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CatObsession

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Jun 2, 2006
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Voorhees, NJ
I finally decided on a coach.  I am sure some of you remember me from the Fifth Wheel message board when I said I knew which fifth wheel I was getting.  Ok so I learned much in my weeks here.  I am looking to be a fulltimer and a fifth wheel was not going to work for me.  Motorhomes with toad....much more suited for what I want.  Park it for a month.  Check out the area.  Still work during the day since I am a work at home employee - just need internet and phone.  And then move on. 
I am now looking at the upper Monaco line.  Size is the issue now.  I am considering a used (2004-2005) 40 Platinum IV floorplan, not sure of which model.  From what I read I will not be permitted on national or state parks since most have limits around 35 feet.  I found lots of campgrounds allowing 40 feet.  The Monaco brochures say the coach actually measures 41.7 feet.
How picky are most campgrounds when they say 40 feet?  Has this been an issue for anyone?  Where do the big rigs camp often?

Thanks
 

Wendy

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Why not go for a 35-foot coach? It's amazing how much extra space you get with slideouts and maybe you'd find something in the 35-foot range so you didn't have to worry as much about fitting?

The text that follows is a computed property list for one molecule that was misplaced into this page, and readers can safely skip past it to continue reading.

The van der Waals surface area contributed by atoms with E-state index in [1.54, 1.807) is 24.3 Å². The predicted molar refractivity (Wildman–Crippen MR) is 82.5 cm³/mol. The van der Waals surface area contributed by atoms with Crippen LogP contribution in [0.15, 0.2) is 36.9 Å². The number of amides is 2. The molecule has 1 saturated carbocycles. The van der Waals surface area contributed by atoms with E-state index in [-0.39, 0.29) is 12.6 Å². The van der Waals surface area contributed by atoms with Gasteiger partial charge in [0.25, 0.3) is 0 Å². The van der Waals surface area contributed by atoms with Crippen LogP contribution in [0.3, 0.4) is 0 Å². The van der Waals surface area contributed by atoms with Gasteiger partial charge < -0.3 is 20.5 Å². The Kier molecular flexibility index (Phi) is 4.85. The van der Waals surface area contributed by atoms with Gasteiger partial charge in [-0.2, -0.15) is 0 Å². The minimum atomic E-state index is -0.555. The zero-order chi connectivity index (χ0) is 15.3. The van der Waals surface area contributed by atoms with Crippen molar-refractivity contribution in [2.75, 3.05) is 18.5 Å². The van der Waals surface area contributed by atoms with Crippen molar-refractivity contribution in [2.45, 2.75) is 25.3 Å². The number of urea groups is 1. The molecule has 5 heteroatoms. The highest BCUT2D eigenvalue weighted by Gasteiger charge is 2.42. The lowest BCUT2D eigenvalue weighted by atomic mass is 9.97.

Gary RV_Wizard

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Picky? No, most of them aren't too picky. I have only heard of a few places where they actually measure the length and those were in in National Parks with roads and sites that really could not accomoodate a big rig.  Whether you will be picky about squeezing into a space that's a tad too short may be another question.

There are lots of places that can accomodate rigs to 45 feet. They will tend to be in the upper end of the price scale, though. I assume that's not an issue given the RV price class you are shopping in.  But Corp of Engineer public parks often have sites for 40 footers and I've seen a number of state and county parks that cn handle a few of them too.  You just have to look around a bit - and be careful on the interior roads, whih may be a bit more twisty than you would prefer for a long rig.

If you want to have a wider selection of sites, why not curb your enthusiasm a bit and get a 37-38 foot rig? here will still be lots of room with a triple or quad slide uit.
 

CatObsession

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Jun 2, 2006
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Voorhees, NJ
I found a Monaco Camelot/Windsor 38' floorplan I like but won't I still face the same issues?  I did not care for any of the 35' floorplans.  Of course the smaller ones tend to have better fuel economy.
 

Shayne

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Jan 22, 2006